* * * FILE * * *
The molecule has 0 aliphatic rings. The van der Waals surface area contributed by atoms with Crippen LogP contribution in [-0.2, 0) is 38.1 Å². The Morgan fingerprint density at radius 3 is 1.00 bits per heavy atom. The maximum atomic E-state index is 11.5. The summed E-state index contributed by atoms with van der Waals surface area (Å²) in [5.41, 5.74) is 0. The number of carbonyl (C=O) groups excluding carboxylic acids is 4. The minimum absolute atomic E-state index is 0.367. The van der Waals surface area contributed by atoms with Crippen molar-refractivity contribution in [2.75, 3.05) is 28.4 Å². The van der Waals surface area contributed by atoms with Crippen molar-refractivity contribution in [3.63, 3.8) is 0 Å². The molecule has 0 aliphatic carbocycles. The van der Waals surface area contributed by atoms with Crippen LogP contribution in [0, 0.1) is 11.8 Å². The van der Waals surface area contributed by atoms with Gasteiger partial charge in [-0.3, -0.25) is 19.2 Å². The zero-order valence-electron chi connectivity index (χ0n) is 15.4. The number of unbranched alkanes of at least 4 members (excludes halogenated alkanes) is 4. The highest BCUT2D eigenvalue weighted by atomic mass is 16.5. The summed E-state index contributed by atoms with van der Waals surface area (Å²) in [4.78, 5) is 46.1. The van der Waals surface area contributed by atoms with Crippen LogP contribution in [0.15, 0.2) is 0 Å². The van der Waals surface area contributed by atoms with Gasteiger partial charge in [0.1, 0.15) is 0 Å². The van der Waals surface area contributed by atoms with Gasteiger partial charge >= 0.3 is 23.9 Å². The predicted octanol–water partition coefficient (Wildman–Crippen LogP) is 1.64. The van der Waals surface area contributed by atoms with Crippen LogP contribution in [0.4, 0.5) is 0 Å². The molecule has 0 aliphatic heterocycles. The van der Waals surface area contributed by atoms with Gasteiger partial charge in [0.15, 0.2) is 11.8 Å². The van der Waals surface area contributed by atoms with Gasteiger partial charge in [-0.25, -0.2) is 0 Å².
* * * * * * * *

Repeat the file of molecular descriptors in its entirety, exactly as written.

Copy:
The molecule has 0 aliphatic rings. The van der Waals surface area contributed by atoms with Crippen LogP contribution in [-0.2, 0) is 38.1 Å². The Morgan fingerprint density at radius 3 is 1.00 bits per heavy atom. The maximum atomic E-state index is 11.5. The summed E-state index contributed by atoms with van der Waals surface area (Å²) in [5.41, 5.74) is 0. The number of carbonyl (C=O) groups excluding carboxylic acids is 4. The minimum absolute atomic E-state index is 0.367. The van der Waals surface area contributed by atoms with Crippen molar-refractivity contribution in [2.75, 3.05) is 28.4 Å². The van der Waals surface area contributed by atoms with Crippen molar-refractivity contribution in [3.63, 3.8) is 0 Å². The molecule has 0 aliphatic carbocycles. The van der Waals surface area contributed by atoms with Crippen LogP contribution in [0, 0.1) is 11.8 Å². The van der Waals surface area contributed by atoms with Gasteiger partial charge in [-0.3, -0.25) is 19.2 Å². The zero-order valence-electron chi connectivity index (χ0n) is 15.4. The number of unbranched alkanes of at least 4 members (excludes halogenated alkanes) is 4. The highest BCUT2D eigenvalue weighted by atomic mass is 16.5. The summed E-state index contributed by atoms with van der Waals surface area (Å²) in [4.78, 5) is 46.1. The van der Waals surface area contributed by atoms with Crippen LogP contribution in [0.15, 0.2) is 0 Å². The van der Waals surface area contributed by atoms with Gasteiger partial charge in [0.1, 0.15) is 0 Å². The van der Waals surface area contributed by atoms with Gasteiger partial charge >= 0.3 is 23.9 Å². The predicted octanol–water partition coefficient (Wildman–Crippen LogP) is 1.64. The van der Waals surface area contributed by atoms with Crippen LogP contribution in [0.4, 0.5) is 0 Å². The molecule has 0 aliphatic heterocycles. The van der Waals surface area contributed by atoms with Gasteiger partial charge in [0.15, 0.2) is 11.8 Å². The van der Waals surface area contributed by atoms with Gasteiger partial charge in [-0.25, -0.2) is 0 Å².